■ Financial Planning — On budget, under budget, cost savings, accurate revenue-cost forecasting, financial management cost savings, decreased costs, no cost overruns, cost reduction for the client, under estimated cost
■ On-Time Delivery — On time, on schedule
■ Strong PM — Implemented strong PM practice, strong PM, PM capabilities, PM discipline, PM resolution, PM approach, WWPMM, The IBM Worldwide Project Management Methods Project MGMT Disciplines
■ Agile Methodology — Agile methodology, agile development framework
■ Control Management — Agile Scope Control, monitoring, tracking, tight control framework
■ Risk Management — Risk management plan, minimize the risk of failure, risk management, reduce risk
■ Defect Resolution — Eliminate constraints, address clients’ issues, fix incapability and dependency, minimize disruption, cutover, zero escalation, manage defect, reduce defect, fix framework
■ Milestone Adherence — Meet key deadlines, key project milestones, meeting of planned deliverables, deliverable management mobilizing resources in a timely fashion
■ Target Adherence — Project performance measured against the project plan on a weekly basis, systematic tracking of goal, target adherence, ongoing evaluation results, refine requirements at the beginning of each spiral We then calculated the percentage of projects that referenced these key attributes, as shown in Figure 7.4.
This analysis showed that the top three attributes of successful projects were strong project management discipline, on time delivery, and good processes for defect resolution. These results were fed back to the Project Management Education and Training program for that division to further reinforce the importance of these attributes in successful execution of projects.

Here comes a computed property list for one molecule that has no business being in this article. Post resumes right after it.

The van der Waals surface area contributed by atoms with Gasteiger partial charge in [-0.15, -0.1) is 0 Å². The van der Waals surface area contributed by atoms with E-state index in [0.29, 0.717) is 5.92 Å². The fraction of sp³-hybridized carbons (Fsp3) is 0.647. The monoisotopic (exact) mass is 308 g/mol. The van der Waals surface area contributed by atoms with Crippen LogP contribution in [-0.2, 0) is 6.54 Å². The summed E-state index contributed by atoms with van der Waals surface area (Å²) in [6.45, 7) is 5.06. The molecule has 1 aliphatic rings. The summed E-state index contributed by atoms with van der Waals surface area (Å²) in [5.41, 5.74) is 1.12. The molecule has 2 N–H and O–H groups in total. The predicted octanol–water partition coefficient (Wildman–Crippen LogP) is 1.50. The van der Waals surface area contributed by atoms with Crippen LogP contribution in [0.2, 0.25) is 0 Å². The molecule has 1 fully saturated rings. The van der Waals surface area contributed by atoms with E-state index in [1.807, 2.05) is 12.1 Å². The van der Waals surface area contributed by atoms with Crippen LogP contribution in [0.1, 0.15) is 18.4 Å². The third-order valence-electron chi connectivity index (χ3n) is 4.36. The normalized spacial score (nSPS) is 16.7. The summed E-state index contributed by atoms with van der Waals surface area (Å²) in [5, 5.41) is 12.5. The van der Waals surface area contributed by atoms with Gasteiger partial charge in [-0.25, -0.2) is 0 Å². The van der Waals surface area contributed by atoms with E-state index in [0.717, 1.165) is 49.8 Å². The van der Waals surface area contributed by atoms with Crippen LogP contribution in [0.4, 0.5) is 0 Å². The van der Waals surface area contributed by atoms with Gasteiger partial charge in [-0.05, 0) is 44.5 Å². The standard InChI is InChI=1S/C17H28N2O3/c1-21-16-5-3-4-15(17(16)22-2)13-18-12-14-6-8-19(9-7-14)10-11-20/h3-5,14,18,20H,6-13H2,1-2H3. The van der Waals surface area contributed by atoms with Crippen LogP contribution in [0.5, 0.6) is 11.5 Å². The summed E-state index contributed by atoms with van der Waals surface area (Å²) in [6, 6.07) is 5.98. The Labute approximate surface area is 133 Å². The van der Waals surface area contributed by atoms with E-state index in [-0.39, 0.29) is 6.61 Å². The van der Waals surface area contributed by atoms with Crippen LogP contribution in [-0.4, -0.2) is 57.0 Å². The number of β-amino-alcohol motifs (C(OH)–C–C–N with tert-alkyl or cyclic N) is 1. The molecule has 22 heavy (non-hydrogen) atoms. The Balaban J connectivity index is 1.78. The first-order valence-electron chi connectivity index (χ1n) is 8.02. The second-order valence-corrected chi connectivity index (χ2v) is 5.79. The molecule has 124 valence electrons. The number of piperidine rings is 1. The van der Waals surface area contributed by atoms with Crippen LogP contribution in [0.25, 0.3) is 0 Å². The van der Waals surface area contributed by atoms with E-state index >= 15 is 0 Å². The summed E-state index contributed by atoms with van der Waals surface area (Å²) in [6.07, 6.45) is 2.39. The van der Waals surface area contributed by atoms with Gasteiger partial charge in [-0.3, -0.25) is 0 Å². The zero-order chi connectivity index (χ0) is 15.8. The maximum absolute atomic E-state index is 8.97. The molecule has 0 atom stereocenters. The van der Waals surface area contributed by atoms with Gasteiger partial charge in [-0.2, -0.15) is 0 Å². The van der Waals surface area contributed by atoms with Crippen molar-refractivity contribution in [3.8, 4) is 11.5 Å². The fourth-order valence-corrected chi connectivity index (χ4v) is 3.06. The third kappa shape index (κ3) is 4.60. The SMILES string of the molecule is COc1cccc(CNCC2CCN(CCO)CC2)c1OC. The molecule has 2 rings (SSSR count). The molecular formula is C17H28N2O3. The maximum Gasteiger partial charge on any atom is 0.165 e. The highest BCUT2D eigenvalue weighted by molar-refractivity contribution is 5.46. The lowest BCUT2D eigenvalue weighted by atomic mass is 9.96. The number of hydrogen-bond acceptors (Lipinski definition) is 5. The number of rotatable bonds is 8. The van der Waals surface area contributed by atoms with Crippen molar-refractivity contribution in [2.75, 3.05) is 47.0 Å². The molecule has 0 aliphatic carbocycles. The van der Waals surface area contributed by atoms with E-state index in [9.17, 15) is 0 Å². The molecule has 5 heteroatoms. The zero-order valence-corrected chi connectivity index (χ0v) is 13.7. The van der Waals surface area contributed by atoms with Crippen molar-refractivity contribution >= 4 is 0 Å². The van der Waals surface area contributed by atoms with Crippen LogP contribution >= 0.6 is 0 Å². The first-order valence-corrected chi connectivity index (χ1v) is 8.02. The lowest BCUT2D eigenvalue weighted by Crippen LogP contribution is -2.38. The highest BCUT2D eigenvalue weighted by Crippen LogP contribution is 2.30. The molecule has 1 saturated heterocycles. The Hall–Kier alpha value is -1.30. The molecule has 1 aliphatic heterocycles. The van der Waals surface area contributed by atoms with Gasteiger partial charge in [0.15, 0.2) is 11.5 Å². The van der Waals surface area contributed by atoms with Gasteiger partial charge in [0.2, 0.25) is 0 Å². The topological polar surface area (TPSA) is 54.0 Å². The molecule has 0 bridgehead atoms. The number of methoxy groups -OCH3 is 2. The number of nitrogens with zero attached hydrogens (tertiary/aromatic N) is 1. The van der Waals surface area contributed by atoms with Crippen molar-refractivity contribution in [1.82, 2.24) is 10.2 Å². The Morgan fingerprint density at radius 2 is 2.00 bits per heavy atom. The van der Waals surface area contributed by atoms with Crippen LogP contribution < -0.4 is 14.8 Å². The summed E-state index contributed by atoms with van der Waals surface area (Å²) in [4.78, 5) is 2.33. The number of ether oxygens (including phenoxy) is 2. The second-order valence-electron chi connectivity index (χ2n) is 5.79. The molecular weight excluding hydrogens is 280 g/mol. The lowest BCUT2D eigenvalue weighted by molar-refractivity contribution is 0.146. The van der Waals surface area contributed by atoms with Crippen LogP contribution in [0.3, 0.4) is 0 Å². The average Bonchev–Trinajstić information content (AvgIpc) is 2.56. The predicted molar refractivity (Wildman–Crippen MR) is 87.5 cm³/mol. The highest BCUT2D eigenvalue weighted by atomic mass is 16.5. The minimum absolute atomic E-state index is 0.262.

Using Iterative Methods
Many times when we start out on a project, we have a clear vision, and with a little forethought, we establish a course of action that enables us to achi eve our desired results. Of course, as Robert Burns once said: “Sometimes the best-laid plans of mice and men oft go awry.” Mice, men, or even social media analytics strategy analysts it’s all the same! Sometimes the ideas we have, the questions we’ve posed, or the plan of attack that we’ve devised needs to be modified. We have to be flexible because sometimes we’re just plain wrong, or we’ve picked up a screwdriver to drive a nail. Things just aren’t right.
An iterative method of working, be it the creation of a model, the writing of software, or even of writing a book, is one in which we do not attempt to start with a full specification of requirements or plan. We don’t define steps 1 through 100 and then proceed in order creating our solution. Instead, we begin by specifying and implementing just part of our solution, which can then be reviewed and evaluated in order to identify further requirements or changes. This process is then repeated, producing a new version that is hopefully an improved version of the previous release. We continue cycling through iterations of our product, software, or solution until we believe we’ve achieved success.
As we work iteratively on a project, we create a rough draft or rough set of results in a single iteration. We then review it, decide on changes to (hopefully) improve it in next iteration, and continue until we’ve finished. Figure 7.5 visually describes the iterative method.
In the iterative model, we are building and improving the final analysis step-by-step. In this way, we can address deficiencies in our model or analysis early on in the process. This allows us to perhaps change our model, looking to additionally analyze social media data, or perhaps change the question in a way that is more relevant. The most important aspect is the ability to obtain feedback as we progress.
A feedback loop is something we use to gather feedback about what we’re doing, learn from the feedback, and then make changes based on that feedback. The sole purpose of a feedback loop is to improve a project based on the current plan of attack. These loops are important because they allow us a systemized approach to observing our results and learning from them.
Using this approach helps us to avoid those awkward moments that can happen when we present our analysis and the customers simply look on with a blank stare and comment, “That’s not what I asked for.” If they can see the progress (and perhaps help shape the final analysis), there are no surprises at the end.
Originally published on Blogger